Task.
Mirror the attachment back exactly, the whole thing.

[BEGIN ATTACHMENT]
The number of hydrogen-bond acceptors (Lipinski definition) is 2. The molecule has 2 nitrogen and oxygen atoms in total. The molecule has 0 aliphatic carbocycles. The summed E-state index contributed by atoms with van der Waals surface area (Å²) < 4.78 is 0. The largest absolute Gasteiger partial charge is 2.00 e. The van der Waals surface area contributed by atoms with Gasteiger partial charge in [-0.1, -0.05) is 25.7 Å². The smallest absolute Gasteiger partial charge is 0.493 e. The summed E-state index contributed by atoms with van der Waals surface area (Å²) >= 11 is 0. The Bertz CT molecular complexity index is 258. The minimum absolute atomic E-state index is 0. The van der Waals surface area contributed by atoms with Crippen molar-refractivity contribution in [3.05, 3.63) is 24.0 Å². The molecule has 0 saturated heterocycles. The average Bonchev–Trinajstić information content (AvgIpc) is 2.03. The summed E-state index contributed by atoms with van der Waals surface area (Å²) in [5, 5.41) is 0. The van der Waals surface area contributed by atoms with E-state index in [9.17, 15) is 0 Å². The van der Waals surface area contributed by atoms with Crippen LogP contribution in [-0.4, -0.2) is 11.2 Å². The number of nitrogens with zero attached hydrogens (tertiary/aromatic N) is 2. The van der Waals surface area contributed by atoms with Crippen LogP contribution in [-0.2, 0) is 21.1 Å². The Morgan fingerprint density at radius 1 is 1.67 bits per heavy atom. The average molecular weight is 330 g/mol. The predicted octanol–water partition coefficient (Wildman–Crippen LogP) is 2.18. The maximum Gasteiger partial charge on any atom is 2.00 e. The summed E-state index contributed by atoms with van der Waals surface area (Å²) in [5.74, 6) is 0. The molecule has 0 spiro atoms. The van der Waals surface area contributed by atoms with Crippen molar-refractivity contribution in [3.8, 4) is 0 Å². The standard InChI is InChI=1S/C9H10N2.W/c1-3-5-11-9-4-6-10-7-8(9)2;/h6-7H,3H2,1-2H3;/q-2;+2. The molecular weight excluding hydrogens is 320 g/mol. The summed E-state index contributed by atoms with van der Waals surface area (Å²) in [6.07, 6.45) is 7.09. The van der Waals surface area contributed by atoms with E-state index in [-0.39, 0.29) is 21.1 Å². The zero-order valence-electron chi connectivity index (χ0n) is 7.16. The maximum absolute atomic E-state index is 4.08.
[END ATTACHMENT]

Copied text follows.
The number of hydrogen-bond acceptors (Lipinski definition) is 2. The molecule has 2 nitrogen and oxygen atoms in total. The molecule has 0 aliphatic carbocycles. The summed E-state index contributed by atoms with van der Waals surface area (Å²) < 4.78 is 0. The largest absolute Gasteiger partial charge is 2.00 e. The van der Waals surface area contributed by atoms with Gasteiger partial charge in [-0.1, -0.05) is 25.7 Å². The smallest absolute Gasteiger partial charge is 0.493 e. The summed E-state index contributed by atoms with van der Waals surface area (Å²) >= 11 is 0. The Bertz CT molecular complexity index is 258. The minimum absolute atomic E-state index is 0. The van der Waals surface area contributed by atoms with Crippen molar-refractivity contribution in [3.05, 3.63) is 24.0 Å². The molecule has 0 saturated heterocycles. The average Bonchev–Trinajstić information content (AvgIpc) is 2.03. The summed E-state index contributed by atoms with van der Waals surface area (Å²) in [5, 5.41) is 0. The van der Waals surface area contributed by atoms with E-state index in [9.17, 15) is 0 Å². The van der Waals surface area contributed by atoms with Crippen LogP contribution in [-0.4, -0.2) is 11.2 Å². The number of nitrogens with zero attached hydrogens (tertiary/aromatic N) is 2. The van der Waals surface area contributed by atoms with Crippen LogP contribution in [-0.2, 0) is 21.1 Å². The Morgan fingerprint density at radius 1 is 1.67 bits per heavy atom. The average molecular weight is 330 g/mol. The predicted octanol–water partition coefficient (Wildman–Crippen LogP) is 2.18. The maximum Gasteiger partial charge on any atom is 2.00 e. The summed E-state index contributed by atoms with van der Waals surface area (Å²) in [5.74, 6) is 0. The molecule has 0 spiro atoms. The van der Waals surface area contributed by atoms with Crippen molar-refractivity contribution in [3.8, 4) is 0 Å². The standard InChI is InChI=1S/C9H10N2.W/c1-3-5-11-9-4-6-10-7-8(9)2;/h6-7H,3H2,1-2H3;/q-2;+2. The molecular weight excluding hydrogens is 320 g/mol. The summed E-state index contributed by atoms with van der Waals surface area (Å²) in [6.07, 6.45) is 7.09. The van der Waals surface area contributed by atoms with E-state index in [-0.39, 0.29) is 21.1 Å². The zero-order valence-electron chi connectivity index (χ0n) is 7.16. The maximum absolute atomic E-state index is 4.08.